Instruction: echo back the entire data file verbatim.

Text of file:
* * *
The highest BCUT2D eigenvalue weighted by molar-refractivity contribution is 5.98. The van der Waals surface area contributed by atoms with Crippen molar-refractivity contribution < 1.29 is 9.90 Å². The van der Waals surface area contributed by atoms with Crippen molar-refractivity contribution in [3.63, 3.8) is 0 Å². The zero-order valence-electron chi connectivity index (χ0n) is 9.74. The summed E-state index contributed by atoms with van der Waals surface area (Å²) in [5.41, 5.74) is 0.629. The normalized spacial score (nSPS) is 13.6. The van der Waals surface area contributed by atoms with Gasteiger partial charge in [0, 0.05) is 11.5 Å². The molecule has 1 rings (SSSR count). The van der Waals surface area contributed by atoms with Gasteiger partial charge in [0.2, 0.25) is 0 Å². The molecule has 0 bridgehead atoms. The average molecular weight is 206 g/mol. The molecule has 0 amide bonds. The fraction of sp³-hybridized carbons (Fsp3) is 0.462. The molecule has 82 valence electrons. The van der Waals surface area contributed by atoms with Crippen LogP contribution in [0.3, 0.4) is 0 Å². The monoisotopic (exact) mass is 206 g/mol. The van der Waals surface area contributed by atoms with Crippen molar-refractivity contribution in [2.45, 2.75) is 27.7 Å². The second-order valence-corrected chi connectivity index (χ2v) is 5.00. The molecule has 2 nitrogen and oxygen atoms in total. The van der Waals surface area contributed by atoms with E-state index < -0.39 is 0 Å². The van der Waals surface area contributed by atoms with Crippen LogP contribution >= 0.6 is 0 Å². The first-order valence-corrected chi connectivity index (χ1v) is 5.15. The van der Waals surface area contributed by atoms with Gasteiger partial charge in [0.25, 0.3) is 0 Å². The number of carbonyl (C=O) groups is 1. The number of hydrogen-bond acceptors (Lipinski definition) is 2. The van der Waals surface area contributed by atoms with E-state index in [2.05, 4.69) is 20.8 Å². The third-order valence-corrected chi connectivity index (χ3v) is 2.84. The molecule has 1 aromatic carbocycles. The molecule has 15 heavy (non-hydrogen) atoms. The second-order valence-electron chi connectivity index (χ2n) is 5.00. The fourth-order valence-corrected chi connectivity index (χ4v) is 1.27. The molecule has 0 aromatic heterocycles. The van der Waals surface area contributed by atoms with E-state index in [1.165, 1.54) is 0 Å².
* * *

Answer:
The highest BCUT2D eigenvalue weighted by molar-refractivity contribution is 5.98. The van der Waals surface area contributed by atoms with Crippen molar-refractivity contribution < 1.29 is 9.90 Å². The van der Waals surface area contributed by atoms with Crippen molar-refractivity contribution in [3.63, 3.8) is 0 Å². The zero-order valence-electron chi connectivity index (χ0n) is 9.74. The summed E-state index contributed by atoms with van der Waals surface area (Å²) in [5.41, 5.74) is 0.629. The normalized spacial score (nSPS) is 13.6. The van der Waals surface area contributed by atoms with Gasteiger partial charge in [0, 0.05) is 11.5 Å². The molecule has 1 rings (SSSR count). The van der Waals surface area contributed by atoms with Gasteiger partial charge in [0.2, 0.25) is 0 Å². The molecule has 0 bridgehead atoms. The average molecular weight is 206 g/mol. The molecule has 0 amide bonds. The fraction of sp³-hybridized carbons (Fsp3) is 0.462. The molecule has 82 valence electrons. The van der Waals surface area contributed by atoms with Crippen LogP contribution in [0.3, 0.4) is 0 Å². The monoisotopic (exact) mass is 206 g/mol. The van der Waals surface area contributed by atoms with Crippen molar-refractivity contribution in [2.45, 2.75) is 27.7 Å². The second-order valence-corrected chi connectivity index (χ2v) is 5.00. The molecule has 2 nitrogen and oxygen atoms in total. The van der Waals surface area contributed by atoms with E-state index < -0.39 is 0 Å². The van der Waals surface area contributed by atoms with Crippen LogP contribution >= 0.6 is 0 Å². The first-order valence-corrected chi connectivity index (χ1v) is 5.15. The van der Waals surface area contributed by atoms with Gasteiger partial charge in [0.25, 0.3) is 0 Å². The number of carbonyl (C=O) groups is 1. The number of hydrogen-bond acceptors (Lipinski definition) is 2. The van der Waals surface area contributed by atoms with E-state index in [2.05, 4.69) is 20.8 Å². The third-order valence-corrected chi connectivity index (χ3v) is 2.84. The molecule has 1 aromatic carbocycles. The molecule has 15 heavy (non-hydrogen) atoms. The second-order valence-electron chi connectivity index (χ2n) is 5.00. The fourth-order valence-corrected chi connectivity index (χ4v) is 1.27. The molecule has 0 aromatic heterocycles. The van der Waals surface area contributed by atoms with E-state index in [1.165, 1.54) is 0 Å².